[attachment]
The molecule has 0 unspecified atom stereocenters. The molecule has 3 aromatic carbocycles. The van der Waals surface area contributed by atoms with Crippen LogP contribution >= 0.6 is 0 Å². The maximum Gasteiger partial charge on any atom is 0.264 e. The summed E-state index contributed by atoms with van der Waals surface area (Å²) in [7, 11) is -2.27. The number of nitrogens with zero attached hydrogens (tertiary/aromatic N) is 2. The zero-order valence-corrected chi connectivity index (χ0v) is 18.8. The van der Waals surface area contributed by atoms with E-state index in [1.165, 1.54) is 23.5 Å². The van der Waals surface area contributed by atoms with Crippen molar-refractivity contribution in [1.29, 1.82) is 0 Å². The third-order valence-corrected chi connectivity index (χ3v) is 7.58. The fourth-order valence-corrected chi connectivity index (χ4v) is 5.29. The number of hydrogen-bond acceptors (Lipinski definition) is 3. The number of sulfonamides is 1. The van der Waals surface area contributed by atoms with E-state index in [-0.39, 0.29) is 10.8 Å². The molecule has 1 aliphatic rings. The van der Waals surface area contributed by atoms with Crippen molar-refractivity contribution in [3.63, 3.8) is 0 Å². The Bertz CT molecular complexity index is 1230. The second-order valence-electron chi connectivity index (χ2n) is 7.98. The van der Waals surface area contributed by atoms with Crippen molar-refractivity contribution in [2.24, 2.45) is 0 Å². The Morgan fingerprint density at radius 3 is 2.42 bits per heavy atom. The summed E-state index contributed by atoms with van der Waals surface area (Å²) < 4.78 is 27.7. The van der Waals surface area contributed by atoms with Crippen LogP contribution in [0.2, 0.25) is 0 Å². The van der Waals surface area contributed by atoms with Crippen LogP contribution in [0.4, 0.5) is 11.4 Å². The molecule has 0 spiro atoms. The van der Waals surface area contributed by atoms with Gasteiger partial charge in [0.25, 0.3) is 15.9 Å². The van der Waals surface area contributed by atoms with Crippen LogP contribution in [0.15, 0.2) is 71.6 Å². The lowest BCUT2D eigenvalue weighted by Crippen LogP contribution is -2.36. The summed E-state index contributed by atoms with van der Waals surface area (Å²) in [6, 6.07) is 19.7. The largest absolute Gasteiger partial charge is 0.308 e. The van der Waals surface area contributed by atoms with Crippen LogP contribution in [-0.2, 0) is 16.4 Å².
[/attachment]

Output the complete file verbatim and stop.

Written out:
The molecule has 0 unspecified atom stereocenters. The molecule has 3 aromatic carbocycles. The van der Waals surface area contributed by atoms with Crippen LogP contribution >= 0.6 is 0 Å². The maximum Gasteiger partial charge on any atom is 0.264 e. The summed E-state index contributed by atoms with van der Waals surface area (Å²) in [7, 11) is -2.27. The number of nitrogens with zero attached hydrogens (tertiary/aromatic N) is 2. The zero-order valence-corrected chi connectivity index (χ0v) is 18.8. The van der Waals surface area contributed by atoms with E-state index in [1.165, 1.54) is 23.5 Å². The van der Waals surface area contributed by atoms with Crippen molar-refractivity contribution in [1.29, 1.82) is 0 Å². The third-order valence-corrected chi connectivity index (χ3v) is 7.58. The fourth-order valence-corrected chi connectivity index (χ4v) is 5.29. The number of hydrogen-bond acceptors (Lipinski definition) is 3. The number of sulfonamides is 1. The van der Waals surface area contributed by atoms with E-state index in [-0.39, 0.29) is 10.8 Å². The molecule has 1 aliphatic rings. The van der Waals surface area contributed by atoms with Crippen molar-refractivity contribution in [3.63, 3.8) is 0 Å². The Bertz CT molecular complexity index is 1230. The second-order valence-electron chi connectivity index (χ2n) is 7.98. The van der Waals surface area contributed by atoms with Crippen molar-refractivity contribution in [2.24, 2.45) is 0 Å². The Morgan fingerprint density at radius 3 is 2.42 bits per heavy atom. The summed E-state index contributed by atoms with van der Waals surface area (Å²) < 4.78 is 27.7. The van der Waals surface area contributed by atoms with Crippen LogP contribution in [0.2, 0.25) is 0 Å². The van der Waals surface area contributed by atoms with Crippen LogP contribution in [0.4, 0.5) is 11.4 Å². The molecule has 0 spiro atoms. The van der Waals surface area contributed by atoms with Gasteiger partial charge in [0.25, 0.3) is 15.9 Å². The van der Waals surface area contributed by atoms with Crippen LogP contribution in [0.15, 0.2) is 71.6 Å². The lowest BCUT2D eigenvalue weighted by Crippen LogP contribution is -2.36. The summed E-state index contributed by atoms with van der Waals surface area (Å²) in [6, 6.07) is 19.7. The largest absolute Gasteiger partial charge is 0.308 e. The van der Waals surface area contributed by atoms with Crippen LogP contribution in [-0.2, 0) is 16.4 Å².